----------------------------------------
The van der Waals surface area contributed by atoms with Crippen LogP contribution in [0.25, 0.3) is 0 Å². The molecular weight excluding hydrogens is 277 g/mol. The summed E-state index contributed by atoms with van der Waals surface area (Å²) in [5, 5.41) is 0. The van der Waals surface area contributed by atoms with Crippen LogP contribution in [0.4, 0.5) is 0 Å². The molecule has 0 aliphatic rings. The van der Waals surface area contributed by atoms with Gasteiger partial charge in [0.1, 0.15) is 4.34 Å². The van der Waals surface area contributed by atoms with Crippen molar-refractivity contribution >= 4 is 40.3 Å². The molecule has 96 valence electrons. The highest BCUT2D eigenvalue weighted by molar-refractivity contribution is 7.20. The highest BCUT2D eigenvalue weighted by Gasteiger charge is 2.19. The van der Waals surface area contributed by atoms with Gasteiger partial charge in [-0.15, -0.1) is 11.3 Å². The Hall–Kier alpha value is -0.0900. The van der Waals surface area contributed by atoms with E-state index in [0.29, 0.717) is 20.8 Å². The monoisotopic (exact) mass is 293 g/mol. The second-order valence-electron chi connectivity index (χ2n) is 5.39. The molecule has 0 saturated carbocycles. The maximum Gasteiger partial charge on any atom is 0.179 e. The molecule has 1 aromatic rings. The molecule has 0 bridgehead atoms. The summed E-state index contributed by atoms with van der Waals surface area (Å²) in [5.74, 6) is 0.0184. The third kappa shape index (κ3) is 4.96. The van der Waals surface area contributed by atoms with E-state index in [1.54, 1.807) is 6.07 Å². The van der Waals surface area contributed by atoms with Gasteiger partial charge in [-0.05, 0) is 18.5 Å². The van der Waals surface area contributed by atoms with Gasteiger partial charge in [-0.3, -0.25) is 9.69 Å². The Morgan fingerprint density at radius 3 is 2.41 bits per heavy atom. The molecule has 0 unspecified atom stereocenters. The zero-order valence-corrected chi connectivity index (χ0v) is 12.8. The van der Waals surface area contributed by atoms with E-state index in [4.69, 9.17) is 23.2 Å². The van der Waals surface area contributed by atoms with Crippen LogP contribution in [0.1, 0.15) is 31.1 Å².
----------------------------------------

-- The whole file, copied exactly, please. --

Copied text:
The van der Waals surface area contributed by atoms with Crippen LogP contribution in [0.25, 0.3) is 0 Å². The molecular weight excluding hydrogens is 277 g/mol. The summed E-state index contributed by atoms with van der Waals surface area (Å²) in [5, 5.41) is 0. The van der Waals surface area contributed by atoms with Crippen LogP contribution in [0.4, 0.5) is 0 Å². The molecule has 0 aliphatic rings. The van der Waals surface area contributed by atoms with Gasteiger partial charge in [0.1, 0.15) is 4.34 Å². The van der Waals surface area contributed by atoms with Crippen molar-refractivity contribution >= 4 is 40.3 Å². The molecule has 96 valence electrons. The highest BCUT2D eigenvalue weighted by molar-refractivity contribution is 7.20. The highest BCUT2D eigenvalue weighted by Gasteiger charge is 2.19. The van der Waals surface area contributed by atoms with Gasteiger partial charge in [-0.15, -0.1) is 11.3 Å². The Hall–Kier alpha value is -0.0900. The van der Waals surface area contributed by atoms with E-state index in [0.29, 0.717) is 20.8 Å². The monoisotopic (exact) mass is 293 g/mol. The second-order valence-electron chi connectivity index (χ2n) is 5.39. The molecule has 0 saturated carbocycles. The maximum Gasteiger partial charge on any atom is 0.179 e. The molecule has 1 aromatic rings. The molecule has 0 bridgehead atoms. The summed E-state index contributed by atoms with van der Waals surface area (Å²) in [5.74, 6) is 0.0184. The third kappa shape index (κ3) is 4.96. The van der Waals surface area contributed by atoms with E-state index in [1.54, 1.807) is 6.07 Å². The van der Waals surface area contributed by atoms with Gasteiger partial charge in [-0.05, 0) is 18.5 Å². The van der Waals surface area contributed by atoms with Gasteiger partial charge in [-0.3, -0.25) is 9.69 Å². The Morgan fingerprint density at radius 3 is 2.41 bits per heavy atom. The molecule has 0 unspecified atom stereocenters. The zero-order valence-corrected chi connectivity index (χ0v) is 12.8. The van der Waals surface area contributed by atoms with E-state index in [4.69, 9.17) is 23.2 Å². The van der Waals surface area contributed by atoms with Crippen LogP contribution in [0.1, 0.15) is 31.1 Å².